Green Energy Consumers Alliance is splitting this award with the Latino Policy Institute and the George Wiley Center on two separate, yet interconnected projects relating to TCI in Rhode Island. Green Energy Consumers Alliance and the Latino Policy Institute will focus on legislative advocacy, the Raimondo Administration, and centering equity in TCI. The George Wiley Center and Green Energy Consumers Alliance will work together on the ground to raise awareness about TCI amongst frontline communities, low-income communities, and communities of color.

Madison Park Community Development Corporation
Roxbury, MA

Madison Park Community Development Corporation will use their funding to create a two-part capacity-building workshop for resident leaders. The workshop will start with developing advocacy skills and end with sessions on transportation justice within topics such as active transportation, community benefits, and Complete Streets.

Make It! Springfield
Springfield, MA

Make It! Springfield will be partnering with other area organizations such as Rad Springfield, Jewish Family Services of Western MA, and Pedal Thru Youth to create the Everybody Bikes campaign. This campaign will provide skills relating to advocacy, organizing, and bike mechanics for at-risk youth and refurbished, donated bikes for refugees and low-income residents.

Mattapan Food and Fitness
Mattapan, MA

Mattapan Food and Fitness will create a Transportation Conversation Series that is specific to transportation projects happening within the neighborhoods of Mattapan, Roxbury, and Dorchester. They will be led by Mattapan Food and Fitness, Roxbury Rides, and Powerful Pathways who will weave together the connections between climate change, public health, infrastructure, and ultimately why transportation matters.

Pittsburghers for Public Transit
Pittsburgh, PA

Pittsburghers for Public Transit is a grassroots organization who has been active around TCI and involved in multiple regional gatherings. Funding will go to support the hiring of a part-time organizer for their sister organization, the Philly Transit Rider Union, who will focus on TCI and public transit engagement, and creating a statewide transit rider coalition to educate and mobilize riders on TCI.

The Welcome Project
Somerville, MA

The Welcome Project intends to use the funding award to deepen engagement around public health and air quality, particularly given the proximity of the organization and its members to I-93. The organization intends to campaign for better bus service, host community conversations on environmental racism and transportation inequity, and deepen legislative engagement.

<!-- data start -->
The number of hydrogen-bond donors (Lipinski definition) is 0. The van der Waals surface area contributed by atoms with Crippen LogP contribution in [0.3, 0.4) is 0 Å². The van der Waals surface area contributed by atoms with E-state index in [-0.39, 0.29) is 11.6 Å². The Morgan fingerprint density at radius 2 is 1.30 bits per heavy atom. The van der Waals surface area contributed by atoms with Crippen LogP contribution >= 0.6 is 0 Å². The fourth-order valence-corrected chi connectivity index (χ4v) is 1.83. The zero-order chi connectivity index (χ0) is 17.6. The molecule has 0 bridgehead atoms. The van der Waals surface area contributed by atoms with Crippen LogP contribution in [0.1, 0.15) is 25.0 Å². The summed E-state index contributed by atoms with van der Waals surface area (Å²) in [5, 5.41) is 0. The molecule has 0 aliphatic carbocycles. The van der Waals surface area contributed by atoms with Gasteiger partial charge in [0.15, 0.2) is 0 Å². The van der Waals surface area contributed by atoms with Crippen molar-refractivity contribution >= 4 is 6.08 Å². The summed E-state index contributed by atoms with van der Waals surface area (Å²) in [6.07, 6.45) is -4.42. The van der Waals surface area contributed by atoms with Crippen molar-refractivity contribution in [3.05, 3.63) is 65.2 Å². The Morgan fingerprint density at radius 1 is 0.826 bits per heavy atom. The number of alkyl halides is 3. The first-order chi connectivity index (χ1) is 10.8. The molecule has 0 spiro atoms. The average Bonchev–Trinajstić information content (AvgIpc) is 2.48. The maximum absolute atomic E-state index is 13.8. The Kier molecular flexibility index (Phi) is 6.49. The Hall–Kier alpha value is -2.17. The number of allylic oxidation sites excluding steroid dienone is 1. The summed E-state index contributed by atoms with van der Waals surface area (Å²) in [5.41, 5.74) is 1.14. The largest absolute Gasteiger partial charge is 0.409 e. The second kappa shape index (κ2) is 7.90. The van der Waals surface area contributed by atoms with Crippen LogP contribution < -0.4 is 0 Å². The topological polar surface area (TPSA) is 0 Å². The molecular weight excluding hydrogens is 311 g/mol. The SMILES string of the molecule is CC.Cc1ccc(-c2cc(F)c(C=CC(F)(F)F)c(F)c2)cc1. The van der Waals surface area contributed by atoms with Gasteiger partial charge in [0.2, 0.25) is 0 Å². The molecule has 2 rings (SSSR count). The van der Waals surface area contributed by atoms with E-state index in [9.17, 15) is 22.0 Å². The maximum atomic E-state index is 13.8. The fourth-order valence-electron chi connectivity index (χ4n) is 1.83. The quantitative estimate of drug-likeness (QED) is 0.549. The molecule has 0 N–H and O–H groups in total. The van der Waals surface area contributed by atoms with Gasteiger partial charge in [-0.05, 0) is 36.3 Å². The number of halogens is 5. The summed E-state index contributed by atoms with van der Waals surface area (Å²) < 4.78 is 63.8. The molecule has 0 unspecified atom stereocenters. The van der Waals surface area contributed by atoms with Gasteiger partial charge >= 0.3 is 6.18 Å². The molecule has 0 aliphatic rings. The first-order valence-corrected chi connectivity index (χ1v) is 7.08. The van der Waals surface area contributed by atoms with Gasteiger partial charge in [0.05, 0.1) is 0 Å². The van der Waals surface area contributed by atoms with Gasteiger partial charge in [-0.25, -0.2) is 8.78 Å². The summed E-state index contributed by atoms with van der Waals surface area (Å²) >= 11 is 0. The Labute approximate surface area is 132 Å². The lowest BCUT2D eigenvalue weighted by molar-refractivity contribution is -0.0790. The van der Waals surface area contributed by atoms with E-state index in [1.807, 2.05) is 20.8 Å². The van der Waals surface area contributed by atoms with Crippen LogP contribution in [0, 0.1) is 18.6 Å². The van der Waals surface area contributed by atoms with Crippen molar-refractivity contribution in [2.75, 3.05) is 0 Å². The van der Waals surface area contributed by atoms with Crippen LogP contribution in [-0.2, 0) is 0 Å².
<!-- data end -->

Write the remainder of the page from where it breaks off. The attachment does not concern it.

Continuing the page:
Transportation Advocacy Coalition
Worcester, MA

Transportation Advocacy Coalition will continue their post as engaged riders of the WRTA, of which some TAC members sit as Advisory Board Members. They will use their funding to continue monthly meetings, online for the foreseeable future, that include better bus service for the WRTA and paratransit and research on best practices of transit systems similar to Worcester to provide to the RTA.

Way Finders
Springfield, MA

The Way Finders will use their funding to continue their existing Healthy Hill and Climate Change and Health Equity programs and their workshop, Civic Muscle: Empowering Residents for Action. Key issues to be addressed for participants include free fares, green energy, and health and racial equity assessments for large cities. The organization will provide stipends to workshop leaders, who are members of each of the aforementioned workshop and programs.

ZeroFare WRTA Coalition
Worcester, MA

ZeroFare WRTA Coalition is a volunteer-led coalition of bus riders who coalesced around free fares for the WRTA. Their funding will go towards capacity-building, which includes stipends for the two co-chairs and two to-be-identified rider-leaders, meeting expenses, and supporting partner rider-led advocacy groups.

Black Lives Matter.

by Joshua Ostroff

By Chris Dempsey
The T4MA team is horrified by the murder of George Floyd by a police officer in Minneapolis. His death — like the deaths of Breonna Taylor, Ahmaud Arbery, and many other Black men and women due to racism and police brutality — is a sad reminder of injustice in our society. We all have a responsibility to confront that injustice — institutionally, with others, and within ourselves.

Last Tuesday evening, I joined the more than 10,000 people who attended a peaceful protest in Franklin Park organized by Monica Cannon-Grant of Violence in Boston and Black Lives Matter Boston. It was inspiring to see a diverse crowd come together to speak the names of victims of violence in Massachusetts and around the country and to say together that Black Lives Matter. After three months of staying away from people, the protest was a reminder of the power of people coming together in common cause. That experience — and conversations with T4MA’s staff, members, and partners — have led me to reflect on our work at T4MA.